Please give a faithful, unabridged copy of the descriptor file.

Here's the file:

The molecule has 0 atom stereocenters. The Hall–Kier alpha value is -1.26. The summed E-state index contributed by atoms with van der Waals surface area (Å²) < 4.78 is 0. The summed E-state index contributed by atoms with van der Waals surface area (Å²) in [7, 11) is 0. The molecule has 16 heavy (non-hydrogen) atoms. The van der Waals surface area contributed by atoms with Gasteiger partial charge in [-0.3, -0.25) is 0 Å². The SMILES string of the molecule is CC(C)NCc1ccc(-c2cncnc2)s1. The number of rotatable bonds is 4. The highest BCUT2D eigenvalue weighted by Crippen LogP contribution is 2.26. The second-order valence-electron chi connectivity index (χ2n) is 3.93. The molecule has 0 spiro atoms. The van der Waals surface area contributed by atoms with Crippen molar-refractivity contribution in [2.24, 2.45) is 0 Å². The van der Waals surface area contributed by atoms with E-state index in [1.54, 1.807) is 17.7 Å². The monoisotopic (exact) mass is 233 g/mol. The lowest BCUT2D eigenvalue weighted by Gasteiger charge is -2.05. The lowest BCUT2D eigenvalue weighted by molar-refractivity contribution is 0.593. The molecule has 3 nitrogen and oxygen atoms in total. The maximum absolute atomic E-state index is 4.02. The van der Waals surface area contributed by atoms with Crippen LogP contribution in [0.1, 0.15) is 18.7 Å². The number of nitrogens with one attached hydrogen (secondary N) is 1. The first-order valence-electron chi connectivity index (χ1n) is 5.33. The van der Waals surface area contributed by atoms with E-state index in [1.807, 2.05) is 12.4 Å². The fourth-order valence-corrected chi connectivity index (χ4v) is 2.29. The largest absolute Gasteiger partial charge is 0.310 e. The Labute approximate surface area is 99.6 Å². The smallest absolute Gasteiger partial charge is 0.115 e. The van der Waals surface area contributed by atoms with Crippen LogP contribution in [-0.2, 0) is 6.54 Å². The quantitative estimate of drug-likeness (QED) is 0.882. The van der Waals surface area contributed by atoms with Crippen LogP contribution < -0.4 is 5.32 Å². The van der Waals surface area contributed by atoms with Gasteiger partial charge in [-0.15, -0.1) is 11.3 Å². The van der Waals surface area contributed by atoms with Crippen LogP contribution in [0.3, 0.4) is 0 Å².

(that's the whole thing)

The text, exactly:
The molecule has 0 atom stereocenters. The Hall–Kier alpha value is -1.26. The summed E-state index contributed by atoms with van der Waals surface area (Å²) < 4.78 is 0. The summed E-state index contributed by atoms with van der Waals surface area (Å²) in [7, 11) is 0. The molecule has 16 heavy (non-hydrogen) atoms. The van der Waals surface area contributed by atoms with Gasteiger partial charge in [-0.3, -0.25) is 0 Å². The SMILES string of the molecule is CC(C)NCc1ccc(-c2cncnc2)s1. The number of rotatable bonds is 4. The highest BCUT2D eigenvalue weighted by Crippen LogP contribution is 2.26. The second-order valence-electron chi connectivity index (χ2n) is 3.93. The molecule has 0 spiro atoms. The van der Waals surface area contributed by atoms with Crippen molar-refractivity contribution in [2.24, 2.45) is 0 Å². The van der Waals surface area contributed by atoms with E-state index in [1.54, 1.807) is 17.7 Å². The monoisotopic (exact) mass is 233 g/mol. The lowest BCUT2D eigenvalue weighted by Gasteiger charge is -2.05. The lowest BCUT2D eigenvalue weighted by molar-refractivity contribution is 0.593. The molecule has 3 nitrogen and oxygen atoms in total. The maximum absolute atomic E-state index is 4.02. The van der Waals surface area contributed by atoms with Crippen LogP contribution in [0.1, 0.15) is 18.7 Å². The number of nitrogens with one attached hydrogen (secondary N) is 1. The first-order valence-electron chi connectivity index (χ1n) is 5.33. The van der Waals surface area contributed by atoms with E-state index in [1.807, 2.05) is 12.4 Å². The fourth-order valence-corrected chi connectivity index (χ4v) is 2.29. The largest absolute Gasteiger partial charge is 0.310 e. The Labute approximate surface area is 99.6 Å². The smallest absolute Gasteiger partial charge is 0.115 e. The van der Waals surface area contributed by atoms with Crippen LogP contribution in [-0.2, 0) is 6.54 Å². The quantitative estimate of drug-likeness (QED) is 0.882. The van der Waals surface area contributed by atoms with Crippen LogP contribution < -0.4 is 5.32 Å². The van der Waals surface area contributed by atoms with Gasteiger partial charge in [-0.15, -0.1) is 11.3 Å². The van der Waals surface area contributed by atoms with Crippen LogP contribution in [0.3, 0.4) is 0 Å².